Patagonia, April/May 2015.
Autumn time, the trees are those colors reminiscent of home in fall, or months and a year ago in Colorado. Walking, leaves scrunch underfoot, each step pushing down into the dirt tattered pieces of that carpet. The sun crests low in the sky each day. Breakfast generally happens once it’s light enough out that surely the sun must be up, but we’ll sit outside by the stove warming coffee and it’ll still be an hour before sunlight actually reaches and warms us. Paul pronounced a few weeks ago, “There’ll be a time when the sun comes out but it’s not actually warm.” We’re not there yet, but we’re getting close.
There’s a road through southern Chile, northern Patagonia. It winds down past lakes and glaciers, cliffside bordered valleys, through historically small communities cut off by wilderness from the rest of the country, and the world. This road is called the Carretera Austral. It’s inevitably billed as one of the premier cycle touring routes in South America. Pinochet ordered the road’s construction in the 70s, one of a number of improvements that he introduced to Chile. Paul and I dropped onto this route a few days ago, game to make actual progress south on a dirt road.
Up the road, drop on singletrack to the shortcut bridge and up again back to a road. Finally riding once more a route that someone else researched and recorded, we know what looms ahead. The four to five day jaunt organized as a track through Chile’s Lake District. Turns out the road dirt is more like soft sand, the elevation profile a series of inverted v’s where you power up a short punchy climb only to descend and then do it all over again. Then you reach the volcanoes, where the up down up tapers off until the down doesn’t exist and its all climbing.
There are lines on the map, separated by a gap. These lines go up into the Andes, one approaching from the west, Chile, the other coming from the east, Argentina. All the mountain roads here go east and west. All thoughts of north-south progress remain on the plains outside the mountains. The traffic remains there too, so rather than fight for a place besides cars, we’ll spend some time traversing the range and then connect passes via some other means. First up: Paso Piuquenes to Paso Portillo, from Santiago, Chile to Mendoza, Argentina.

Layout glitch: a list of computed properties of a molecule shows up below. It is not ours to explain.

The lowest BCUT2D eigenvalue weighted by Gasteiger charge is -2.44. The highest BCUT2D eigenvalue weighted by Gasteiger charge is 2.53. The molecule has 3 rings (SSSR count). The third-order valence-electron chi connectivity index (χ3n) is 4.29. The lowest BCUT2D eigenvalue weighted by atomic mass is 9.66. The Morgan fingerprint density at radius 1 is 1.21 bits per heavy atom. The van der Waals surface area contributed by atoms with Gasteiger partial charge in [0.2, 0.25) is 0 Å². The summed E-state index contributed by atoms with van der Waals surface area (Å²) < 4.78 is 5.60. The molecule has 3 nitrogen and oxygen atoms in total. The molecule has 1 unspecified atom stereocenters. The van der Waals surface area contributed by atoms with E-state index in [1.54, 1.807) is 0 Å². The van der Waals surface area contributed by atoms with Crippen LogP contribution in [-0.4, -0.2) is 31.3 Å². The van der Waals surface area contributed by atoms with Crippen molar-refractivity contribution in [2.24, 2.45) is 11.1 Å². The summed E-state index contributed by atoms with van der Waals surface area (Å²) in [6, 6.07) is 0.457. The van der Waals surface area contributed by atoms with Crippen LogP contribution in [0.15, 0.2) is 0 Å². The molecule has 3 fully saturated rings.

Santiago – San Gabriel – Paso Piuquenes – Refugio Real de la Cruz – Paso Portillo – Refugio Portinari – Tunuyan – Mendoza.
Valparaiso. They call the city “Little San Francisco” and arriving feels just like stepping off the Caltrain. The ocean comes right up against the city, there’s a thin flat section of artificial land against the water, and then the hills start. Streets slope straight up, residents can either wind their way up any of the staircases or be winched up in trams built into the hills. The actual English word for those is funiculars, but everyone calls them trams. In Spanish, ascensores.
Long ago Valparaiso was Chile’s most important city, due to its port. Anyone making the sea voyage round South America up to North America had to stop in. Chile’s first public library was founded here, and the first volunteer fire department. Valparaiso used to be the place to come to seek out a new life. But then the Panama Canal came along and put the entire city out of business. Valpo fell into decline for decades, slowly becoming cheap enough to live in that artists started to gather. Street art is everywhere now. Graffiti and murals, on walls or sidewalks or the vertical sections of stairways. Now it’s starting to be a place where people want to live again.
Everyone heads out to parties after dark finally falls, around maybe 9:30 or 10 this far south. Then in the morning the city is maybe the quietest city you’ve ever been in. It’s covered in fog off the sea and it’s chilly and it’s a haven for more reasons than one.
Valparaiso’s story: Booming industry city falls to ruin and once it’s decayed enough makers come in and build it back up.
Is this going to be Detroit’s story, too?
Lunch today, coffee and an empanada,
because I was preparing for a day of sitting
on a bus and not really eating anything, just
peanuts, and skittles.
Sitting here instead,
Blue jeans rolled up to thighs, gray worn t-shirt
I’ve been wearing for days.
The empanada came wrapped in butcher paper,
then dropped in a plastic bag.
The bag fogs, immediately,
The empanada microwaved before sale.
21st century convenience, supposedly.
Sometimes I wonder,
Is this wandering and drinking bad coffee some glimpse of Kerouac’s life?
Photo by Lee Vilinsky.
When I was growing up I was told “Go west, young man” and that ended up shaping my life, so far. It still holds true here in Argentina and Chile; a week of going south in Argentina is enough of dusty desert riding and so the bike gets pointed west back towards Chile. There’s a thin road on the maps leading up into the Andes, promising another low traffic dirt pass: Paso Pichachen.
First say goodbye to Lee, traditional cyclist farewell involves two rounds of bakery-bought cake, dulce de leche permeated sweetness. Lee continues south, bound to a tighter deadline for wrapping up his tour. The end of my trip is coming, but there’s still a bit of time left.
Set off solo again, probably for the last time on this journey. A meet-up with Paul is scheduled when he finishes riding in northern Chile and Argentina. But for now it’s just Ace and me on the road, a return to mental contemplation accompanied by legs pumping up and down, over and over. It’s far enough south that the sun comes up early and sets late, and these are the best days to let thoughts swirl however they may.